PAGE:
Thursday, May 26, 2016

Disappointment in the face of unreasonable optimistic forecasts

Arthur C. Clarke
The future is unpredictable. The information revolution that began in the 80s with the personal computer, followed in the 90s with the global expansion of the Internet, and continued in the first decade of this century with the smartphones, came as a surprise for many futurists. Half a century ago, all predictions agreed that future computers would be larger. In fact, they became smaller. By 1965, something like Internet seemed a prediction for the next century (see the story by Arthur C. Clarke, Dial F for Frankenstein). Looking back, many of the scientific advances of the twentieth century were surprising. Why then do we insist on making predictions, if they are almost never met?
The March 2016 issue of the Spanish version of the journal Scientific American includes an article entitled Neuroscience: how to avoid disappointment, by Professor Alfredo Marcos, which reviews some of the modern predictions about research on the human brain, which he considers far too optimistic. If these forecasts are not met, as can be expected, the disappointment of the public and the governments that sponsor and fund these scientific efforts could lead to a wave of excessive skepticism. These are a few of his words:
However much we learn about the brain, we must not expect that it will provide us with the immediate healing of all our medical and social ills, from Alzheimer's to violence; much less with the keys to human existence.
Man has a clear tendency to exaggerated optimism, which can only be compared with his equally clear tendency to exacerbated pessimism, as expressed in the early 70s reports of the Club of Rome about The limits to growth.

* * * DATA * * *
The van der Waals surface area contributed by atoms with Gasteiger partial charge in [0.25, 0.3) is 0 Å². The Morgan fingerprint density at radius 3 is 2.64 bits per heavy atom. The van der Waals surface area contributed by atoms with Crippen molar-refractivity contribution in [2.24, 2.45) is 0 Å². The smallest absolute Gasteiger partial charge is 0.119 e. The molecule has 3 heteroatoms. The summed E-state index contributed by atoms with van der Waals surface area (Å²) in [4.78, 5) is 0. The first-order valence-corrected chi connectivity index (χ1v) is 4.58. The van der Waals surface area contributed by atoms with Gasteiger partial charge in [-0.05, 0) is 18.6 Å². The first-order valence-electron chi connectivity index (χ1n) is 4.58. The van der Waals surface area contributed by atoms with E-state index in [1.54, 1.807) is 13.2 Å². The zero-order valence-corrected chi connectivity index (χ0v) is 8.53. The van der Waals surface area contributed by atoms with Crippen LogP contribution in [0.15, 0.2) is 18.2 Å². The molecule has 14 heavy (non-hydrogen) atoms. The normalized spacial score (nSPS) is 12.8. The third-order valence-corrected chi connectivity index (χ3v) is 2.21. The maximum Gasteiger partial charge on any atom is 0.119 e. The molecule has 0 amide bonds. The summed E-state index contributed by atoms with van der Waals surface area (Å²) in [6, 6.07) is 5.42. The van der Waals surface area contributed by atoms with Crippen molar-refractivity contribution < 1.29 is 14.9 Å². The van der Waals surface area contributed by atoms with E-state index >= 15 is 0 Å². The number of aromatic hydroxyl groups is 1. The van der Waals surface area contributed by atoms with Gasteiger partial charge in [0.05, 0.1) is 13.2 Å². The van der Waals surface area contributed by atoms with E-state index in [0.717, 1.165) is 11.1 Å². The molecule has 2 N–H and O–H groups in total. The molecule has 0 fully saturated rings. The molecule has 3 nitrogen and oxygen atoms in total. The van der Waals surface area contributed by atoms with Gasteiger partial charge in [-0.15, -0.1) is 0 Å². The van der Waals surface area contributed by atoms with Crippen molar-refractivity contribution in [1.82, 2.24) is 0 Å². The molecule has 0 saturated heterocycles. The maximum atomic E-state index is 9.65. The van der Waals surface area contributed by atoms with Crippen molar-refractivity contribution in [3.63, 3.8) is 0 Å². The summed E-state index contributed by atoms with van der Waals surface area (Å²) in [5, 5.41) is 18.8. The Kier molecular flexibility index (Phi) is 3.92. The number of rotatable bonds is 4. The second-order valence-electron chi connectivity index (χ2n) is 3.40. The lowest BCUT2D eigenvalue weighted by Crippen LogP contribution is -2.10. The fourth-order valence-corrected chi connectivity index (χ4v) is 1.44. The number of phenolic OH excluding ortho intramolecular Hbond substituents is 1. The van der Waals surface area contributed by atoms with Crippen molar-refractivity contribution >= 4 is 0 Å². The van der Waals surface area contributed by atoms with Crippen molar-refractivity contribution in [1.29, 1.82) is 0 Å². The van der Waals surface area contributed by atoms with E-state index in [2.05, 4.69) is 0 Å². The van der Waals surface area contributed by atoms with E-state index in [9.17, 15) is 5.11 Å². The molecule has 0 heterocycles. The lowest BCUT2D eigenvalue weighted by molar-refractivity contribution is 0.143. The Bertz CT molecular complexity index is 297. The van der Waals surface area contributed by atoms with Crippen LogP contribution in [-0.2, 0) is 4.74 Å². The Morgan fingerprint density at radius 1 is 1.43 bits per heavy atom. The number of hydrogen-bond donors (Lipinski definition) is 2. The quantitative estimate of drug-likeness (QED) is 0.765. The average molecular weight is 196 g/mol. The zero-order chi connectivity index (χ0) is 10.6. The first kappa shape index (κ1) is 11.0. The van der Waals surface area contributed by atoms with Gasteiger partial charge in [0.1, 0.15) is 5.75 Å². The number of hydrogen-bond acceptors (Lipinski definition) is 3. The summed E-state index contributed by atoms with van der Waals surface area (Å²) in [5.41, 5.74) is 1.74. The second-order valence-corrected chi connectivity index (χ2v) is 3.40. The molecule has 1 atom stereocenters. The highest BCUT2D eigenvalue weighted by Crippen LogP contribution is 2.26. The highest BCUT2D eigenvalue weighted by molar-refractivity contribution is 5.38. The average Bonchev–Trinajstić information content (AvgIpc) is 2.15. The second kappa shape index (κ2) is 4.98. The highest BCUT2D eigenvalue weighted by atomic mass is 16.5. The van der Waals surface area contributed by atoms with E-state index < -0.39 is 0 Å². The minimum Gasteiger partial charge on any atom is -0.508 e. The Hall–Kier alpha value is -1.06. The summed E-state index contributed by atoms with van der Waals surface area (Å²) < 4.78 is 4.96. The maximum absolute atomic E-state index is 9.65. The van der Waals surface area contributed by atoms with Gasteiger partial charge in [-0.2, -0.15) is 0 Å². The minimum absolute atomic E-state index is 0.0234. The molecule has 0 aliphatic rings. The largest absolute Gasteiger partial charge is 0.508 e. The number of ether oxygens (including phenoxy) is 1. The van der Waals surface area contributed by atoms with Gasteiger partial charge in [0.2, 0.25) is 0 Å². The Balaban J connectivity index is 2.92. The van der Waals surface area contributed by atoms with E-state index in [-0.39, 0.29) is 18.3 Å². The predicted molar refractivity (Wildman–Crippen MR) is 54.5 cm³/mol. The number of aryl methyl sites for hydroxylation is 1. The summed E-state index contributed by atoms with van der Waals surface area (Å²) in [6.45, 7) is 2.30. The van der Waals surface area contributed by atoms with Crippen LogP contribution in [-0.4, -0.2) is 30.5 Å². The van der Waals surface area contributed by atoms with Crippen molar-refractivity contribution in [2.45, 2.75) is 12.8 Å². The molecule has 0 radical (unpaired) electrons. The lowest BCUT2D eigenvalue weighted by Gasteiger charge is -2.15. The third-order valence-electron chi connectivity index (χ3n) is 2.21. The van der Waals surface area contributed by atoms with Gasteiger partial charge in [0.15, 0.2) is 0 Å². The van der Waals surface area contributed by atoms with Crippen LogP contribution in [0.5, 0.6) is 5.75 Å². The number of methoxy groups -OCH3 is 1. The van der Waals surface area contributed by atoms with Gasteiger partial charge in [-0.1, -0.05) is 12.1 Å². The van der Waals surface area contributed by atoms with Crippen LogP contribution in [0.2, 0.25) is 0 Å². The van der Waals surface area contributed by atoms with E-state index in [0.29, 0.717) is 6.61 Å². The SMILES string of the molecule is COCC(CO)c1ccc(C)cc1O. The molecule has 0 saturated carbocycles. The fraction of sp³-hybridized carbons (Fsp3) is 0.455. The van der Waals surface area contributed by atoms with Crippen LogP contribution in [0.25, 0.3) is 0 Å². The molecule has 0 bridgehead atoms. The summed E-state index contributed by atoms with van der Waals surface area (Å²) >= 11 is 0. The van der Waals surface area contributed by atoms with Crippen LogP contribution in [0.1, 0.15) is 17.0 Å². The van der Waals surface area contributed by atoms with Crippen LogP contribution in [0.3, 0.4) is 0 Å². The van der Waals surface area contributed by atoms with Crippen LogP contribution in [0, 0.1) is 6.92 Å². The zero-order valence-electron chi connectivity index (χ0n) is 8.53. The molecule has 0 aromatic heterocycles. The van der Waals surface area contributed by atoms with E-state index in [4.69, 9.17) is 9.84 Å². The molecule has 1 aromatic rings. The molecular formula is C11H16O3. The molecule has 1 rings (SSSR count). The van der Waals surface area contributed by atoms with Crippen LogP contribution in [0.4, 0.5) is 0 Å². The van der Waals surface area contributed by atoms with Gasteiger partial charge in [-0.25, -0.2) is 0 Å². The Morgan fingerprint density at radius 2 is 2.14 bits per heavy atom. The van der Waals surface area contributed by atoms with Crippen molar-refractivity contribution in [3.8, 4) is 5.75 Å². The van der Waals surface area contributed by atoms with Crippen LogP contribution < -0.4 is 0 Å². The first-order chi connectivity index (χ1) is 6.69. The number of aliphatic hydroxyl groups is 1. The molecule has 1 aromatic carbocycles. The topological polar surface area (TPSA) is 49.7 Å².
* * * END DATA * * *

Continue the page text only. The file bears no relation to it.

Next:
Half a century ago, the scientific world also abounded on optimistic forecasts that were never fulfilled. I have considered them in other articles on this blog:
Some of these supposedly immediate predictions never came true. A few (very few) have been fulfilled. In some fields, such as space exploration, it is clear that the expected advances were not achieved: for instance, by 2000 we were supposed to have built colonies on Mars. Just compare what actually happened with the film 2001, A Space Odyssey. Following the success of the Apollo project to put a man on the moon, the subsequent disappointment was evident and led to an almost complete abandonment of space exploration, which was confined to space telescopes, automatic interplanetary capsules, and the space station, a far less ambitious achievement than was foreseen at that time.

But as man is the only animal who stumbles twice on the same stone, we find ourselves flooded by an avalanche of optimistic predictions about immediate scientific advances, covering virtually all fields of science:
Ray Kurzweil
Summarizing, in the words of Ray Kurzweil, the singularity is near. Or in those of Nick Bostrom, we are about to reach superintelligence and transhumanism.
All these things are forecast for an extraordinarily immediate future: some for 2030; others, at the latest, by 2050 or 2100. Many people who are alive today should be able to see them. I do not think I am excessively pessimistic if I anticipate that at least 80% of these predictions will not be fulfilled. What will happen when this is evident? Will the subsequent disappointment lead to the collapse of scientific research, at least in some fields? I’m afraid we are running that risk.

Manuel Alfonseca

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